Nick Halliday is asking another of his interesting questions:
Creating a public sector digital maturity model – what is missing? http://t.co/wtWuTGrNgh will share results
— Nick M Halliday (@nickmhalliday) June 13, 2013
And here’s his Google Doc so far as he starts to answer it. I think the concept of a flexible, down to earth maturity model could be a really useful method for assessing how well an organisation is using digital across the breadth of its work, extending some of the principles GDS has published as part of the Digital by Default Service Standard (which is a bit more focussed on a specific service).
Readers with good memories will remember this was something I wrote about here too, about 18 months ago:
One topic I’d like to think about at this week’s UKGovcamp on Saturday (the ‘doing’ day) is whether we can come up with a way of thinking about public sector digital activity in terms of a maturity or capability model, that could be applied to help teams and individuals set goals and maybe even benchmark their effectiveness. For instance, it might:
- Help teams to think about how sophisticated the organisation is at adopting and managing social media as part of official Communications and day to day communication
- Provide some material for people thinking about their CMS features and procurement, to factor in the kinds of activities and processes those tools should be supporting in 2012
- Offer insights into team size and structure, what the roles are in managing digital projects effectively (I’m deliberately not saying ‘digital communication’, for now)
- Give everyone some ready-made benchmarks to help evaluate impact, and if not hard numbers, then at least an open-source process for getting to an assessment of digital effectiveness
We had a useful session at UKGovcamp 2012 (see the notes here) and I did a bit of thinking afterwards to try and structure it into a model, but it’s taken Nick’s recent question to get me to actually write it up.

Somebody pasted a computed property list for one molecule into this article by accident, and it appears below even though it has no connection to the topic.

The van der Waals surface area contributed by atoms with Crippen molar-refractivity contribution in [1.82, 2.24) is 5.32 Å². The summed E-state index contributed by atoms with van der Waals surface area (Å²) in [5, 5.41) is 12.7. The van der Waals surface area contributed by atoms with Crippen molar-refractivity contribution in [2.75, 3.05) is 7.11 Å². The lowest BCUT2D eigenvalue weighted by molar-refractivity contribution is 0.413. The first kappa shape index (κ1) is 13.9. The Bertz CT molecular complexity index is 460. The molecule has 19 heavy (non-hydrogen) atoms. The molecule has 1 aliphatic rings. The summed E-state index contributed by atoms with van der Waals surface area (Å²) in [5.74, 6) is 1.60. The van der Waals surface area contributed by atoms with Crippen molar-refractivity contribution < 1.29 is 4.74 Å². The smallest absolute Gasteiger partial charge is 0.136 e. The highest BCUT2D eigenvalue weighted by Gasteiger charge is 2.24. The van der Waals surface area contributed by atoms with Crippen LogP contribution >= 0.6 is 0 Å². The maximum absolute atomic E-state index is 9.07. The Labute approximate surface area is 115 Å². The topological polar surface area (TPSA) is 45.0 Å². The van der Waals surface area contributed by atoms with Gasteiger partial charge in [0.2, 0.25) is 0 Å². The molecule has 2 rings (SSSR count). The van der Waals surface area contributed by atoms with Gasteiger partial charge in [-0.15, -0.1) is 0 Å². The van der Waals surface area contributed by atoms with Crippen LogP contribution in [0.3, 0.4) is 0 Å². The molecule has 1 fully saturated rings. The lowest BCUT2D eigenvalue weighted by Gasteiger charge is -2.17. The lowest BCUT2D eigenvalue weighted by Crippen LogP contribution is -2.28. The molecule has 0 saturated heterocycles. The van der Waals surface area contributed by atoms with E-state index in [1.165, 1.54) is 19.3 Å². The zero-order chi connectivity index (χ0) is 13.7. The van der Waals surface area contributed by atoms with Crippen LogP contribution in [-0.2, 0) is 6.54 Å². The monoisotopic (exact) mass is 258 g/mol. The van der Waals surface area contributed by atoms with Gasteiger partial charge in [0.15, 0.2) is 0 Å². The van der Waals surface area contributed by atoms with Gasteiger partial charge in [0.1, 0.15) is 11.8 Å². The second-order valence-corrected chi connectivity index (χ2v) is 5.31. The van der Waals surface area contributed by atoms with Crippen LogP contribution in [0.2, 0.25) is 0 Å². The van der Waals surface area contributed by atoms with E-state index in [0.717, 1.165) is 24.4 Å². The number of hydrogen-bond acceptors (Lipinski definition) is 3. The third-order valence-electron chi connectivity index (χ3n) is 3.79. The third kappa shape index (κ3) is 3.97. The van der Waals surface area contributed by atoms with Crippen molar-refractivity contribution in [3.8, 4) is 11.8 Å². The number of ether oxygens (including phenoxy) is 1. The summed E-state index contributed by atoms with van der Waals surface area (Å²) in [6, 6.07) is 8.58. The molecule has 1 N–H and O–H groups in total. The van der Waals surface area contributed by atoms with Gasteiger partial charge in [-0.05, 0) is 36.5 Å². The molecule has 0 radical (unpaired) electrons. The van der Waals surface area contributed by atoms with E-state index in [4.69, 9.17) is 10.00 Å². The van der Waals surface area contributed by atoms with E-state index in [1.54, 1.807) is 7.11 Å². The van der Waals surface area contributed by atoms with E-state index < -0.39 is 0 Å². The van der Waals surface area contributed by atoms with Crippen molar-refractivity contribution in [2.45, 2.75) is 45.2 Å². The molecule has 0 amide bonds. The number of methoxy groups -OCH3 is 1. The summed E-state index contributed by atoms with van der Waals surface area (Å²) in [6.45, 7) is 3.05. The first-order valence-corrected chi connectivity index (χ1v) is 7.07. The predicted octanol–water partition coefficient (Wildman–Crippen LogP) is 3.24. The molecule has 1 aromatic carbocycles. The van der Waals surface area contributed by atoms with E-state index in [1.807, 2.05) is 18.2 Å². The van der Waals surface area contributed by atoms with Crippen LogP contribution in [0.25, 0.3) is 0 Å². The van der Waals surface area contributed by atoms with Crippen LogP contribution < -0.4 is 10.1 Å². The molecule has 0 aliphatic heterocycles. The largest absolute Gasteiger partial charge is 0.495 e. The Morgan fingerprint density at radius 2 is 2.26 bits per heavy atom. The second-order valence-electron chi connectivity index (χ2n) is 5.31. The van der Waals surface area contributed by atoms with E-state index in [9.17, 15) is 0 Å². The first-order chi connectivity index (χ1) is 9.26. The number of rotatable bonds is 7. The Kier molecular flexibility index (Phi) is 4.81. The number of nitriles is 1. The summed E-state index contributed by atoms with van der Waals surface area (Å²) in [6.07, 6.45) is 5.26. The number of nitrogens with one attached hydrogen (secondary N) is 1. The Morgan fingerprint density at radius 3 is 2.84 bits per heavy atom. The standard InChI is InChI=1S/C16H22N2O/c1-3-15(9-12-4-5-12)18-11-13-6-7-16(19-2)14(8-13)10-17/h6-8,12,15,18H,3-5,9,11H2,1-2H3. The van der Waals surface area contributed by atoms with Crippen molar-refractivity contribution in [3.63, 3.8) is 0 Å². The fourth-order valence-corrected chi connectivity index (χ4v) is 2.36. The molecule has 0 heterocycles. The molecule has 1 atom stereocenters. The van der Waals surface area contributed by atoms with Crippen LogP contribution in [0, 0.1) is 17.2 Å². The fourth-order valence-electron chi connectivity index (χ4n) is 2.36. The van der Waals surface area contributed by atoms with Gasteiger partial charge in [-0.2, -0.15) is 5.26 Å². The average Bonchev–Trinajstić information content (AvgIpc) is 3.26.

So here’s my contribution to Nick’s call for ideas – a structure for a maturity model based on four areas of digital:
- Digital service delivery
- Corporate & marketing communiciations
- Social media engagement
- Internal communications and collaboration
Within each, the assessment (maybe a 1-4 scale?) would look at:
And use a number of criteria or question areas to establish maturity:
- Ownership & leadership
- Strategy & planning
- User focus
- Embedded culture
- Risk management
- Community management
If you’ve got any thoughts or queries, do let me (or better still, Nick) have them.
Hugely timely piece of work from both you and Nick – thanks. One practical question, how do you actually create those diagrams? I’d google it but am not even sure what they are called (and dont want lots of photos of spider webs……) I showed them to colleagues as an illustration and they instantly got it, so much clearer than words and lists – although I absolutely believe you need to do the thorough preparation work, to back up the final diagram.
Thanks Julia – yes, spider or ‘radar’ charts is how I’ve known that form of chart.
I’m fairly sure you could generate them from Excel/Powerpoint datasheets but if I’m honest I’ve never actually tried… here’s a tutorial though:
perfect, thanks, will have a go!
[…] Since I have wanted to move things on a bit here I thought now is the time to revisit the maturity idea. At the same time Steph has also given an update on his thinking. […]
I’m part of a team @socitm working on an investigation of digital commitment by local authorities – essentially researching progress local authorities are making towards becoming ‘digital organisations’.
By ‘digital organisation’ we mean one that routinely in designs, develops and delivers services digitally; uses digital means of engagement with customers and stakeholders; and has embedded digital ways of working with staff and suppliers. The research will explore with local authorities:
• Progress on 15 digital principles set out in Socitm’s Digital Insights work
• Digital innovations in past two years
• funding and resources for digital developments
• governance and management of digital activity
We are inviting top performers in Better connected to participate in a survey to assess progress, on the basis that a high performing website is a likely indicator of above average digital development.
However, we are keen to include others who believe their experience is worth sharing – contact email@example.com – and also to join up with wider public sector work like this.